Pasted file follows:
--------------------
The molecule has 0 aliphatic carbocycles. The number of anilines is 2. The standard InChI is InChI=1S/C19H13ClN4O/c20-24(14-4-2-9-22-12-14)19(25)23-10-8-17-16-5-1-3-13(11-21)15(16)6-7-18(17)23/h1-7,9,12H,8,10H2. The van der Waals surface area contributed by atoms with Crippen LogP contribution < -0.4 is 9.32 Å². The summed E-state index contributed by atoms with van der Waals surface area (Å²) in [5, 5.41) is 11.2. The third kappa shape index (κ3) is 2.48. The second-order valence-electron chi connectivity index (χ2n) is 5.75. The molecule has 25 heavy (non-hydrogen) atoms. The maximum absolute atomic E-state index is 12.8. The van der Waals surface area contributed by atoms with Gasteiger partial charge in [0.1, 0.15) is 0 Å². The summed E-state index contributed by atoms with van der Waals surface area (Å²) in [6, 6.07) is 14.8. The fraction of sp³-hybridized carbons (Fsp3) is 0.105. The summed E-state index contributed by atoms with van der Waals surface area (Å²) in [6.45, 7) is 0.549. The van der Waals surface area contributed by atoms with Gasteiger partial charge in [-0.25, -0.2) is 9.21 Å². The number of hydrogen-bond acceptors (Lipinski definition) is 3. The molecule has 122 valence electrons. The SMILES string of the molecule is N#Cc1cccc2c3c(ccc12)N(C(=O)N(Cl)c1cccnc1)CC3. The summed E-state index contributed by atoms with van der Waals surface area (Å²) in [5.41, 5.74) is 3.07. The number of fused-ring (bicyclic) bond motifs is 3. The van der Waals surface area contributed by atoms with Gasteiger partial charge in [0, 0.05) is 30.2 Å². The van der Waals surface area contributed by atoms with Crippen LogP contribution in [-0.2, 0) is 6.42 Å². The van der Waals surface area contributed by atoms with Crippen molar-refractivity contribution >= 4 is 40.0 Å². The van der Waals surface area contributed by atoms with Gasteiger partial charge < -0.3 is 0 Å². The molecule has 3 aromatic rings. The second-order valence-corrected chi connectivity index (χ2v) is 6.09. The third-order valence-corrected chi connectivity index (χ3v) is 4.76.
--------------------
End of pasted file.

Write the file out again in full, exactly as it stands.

The molecule has 0 aliphatic carbocycles. The number of anilines is 2. The standard InChI is InChI=1S/C19H13ClN4O/c20-24(14-4-2-9-22-12-14)19(25)23-10-8-17-16-5-1-3-13(11-21)15(16)6-7-18(17)23/h1-7,9,12H,8,10H2. The van der Waals surface area contributed by atoms with Crippen LogP contribution < -0.4 is 9.32 Å². The summed E-state index contributed by atoms with van der Waals surface area (Å²) in [5, 5.41) is 11.2. The third kappa shape index (κ3) is 2.48. The second-order valence-electron chi connectivity index (χ2n) is 5.75. The molecule has 25 heavy (non-hydrogen) atoms. The maximum absolute atomic E-state index is 12.8. The van der Waals surface area contributed by atoms with Gasteiger partial charge in [0.1, 0.15) is 0 Å². The summed E-state index contributed by atoms with van der Waals surface area (Å²) in [6, 6.07) is 14.8. The fraction of sp³-hybridized carbons (Fsp3) is 0.105. The summed E-state index contributed by atoms with van der Waals surface area (Å²) in [6.45, 7) is 0.549. The van der Waals surface area contributed by atoms with Gasteiger partial charge in [-0.25, -0.2) is 9.21 Å². The number of hydrogen-bond acceptors (Lipinski definition) is 3. The molecule has 122 valence electrons. The SMILES string of the molecule is N#Cc1cccc2c3c(ccc12)N(C(=O)N(Cl)c1cccnc1)CC3. The summed E-state index contributed by atoms with van der Waals surface area (Å²) in [5.41, 5.74) is 3.07. The number of fused-ring (bicyclic) bond motifs is 3. The van der Waals surface area contributed by atoms with Gasteiger partial charge in [0, 0.05) is 30.2 Å². The van der Waals surface area contributed by atoms with Crippen LogP contribution in [-0.2, 0) is 6.42 Å². The van der Waals surface area contributed by atoms with Crippen molar-refractivity contribution >= 4 is 40.0 Å². The van der Waals surface area contributed by atoms with Gasteiger partial charge < -0.3 is 0 Å². The molecule has 3 aromatic rings. The second-order valence-corrected chi connectivity index (χ2v) is 6.09. The third-order valence-corrected chi connectivity index (χ3v) is 4.76.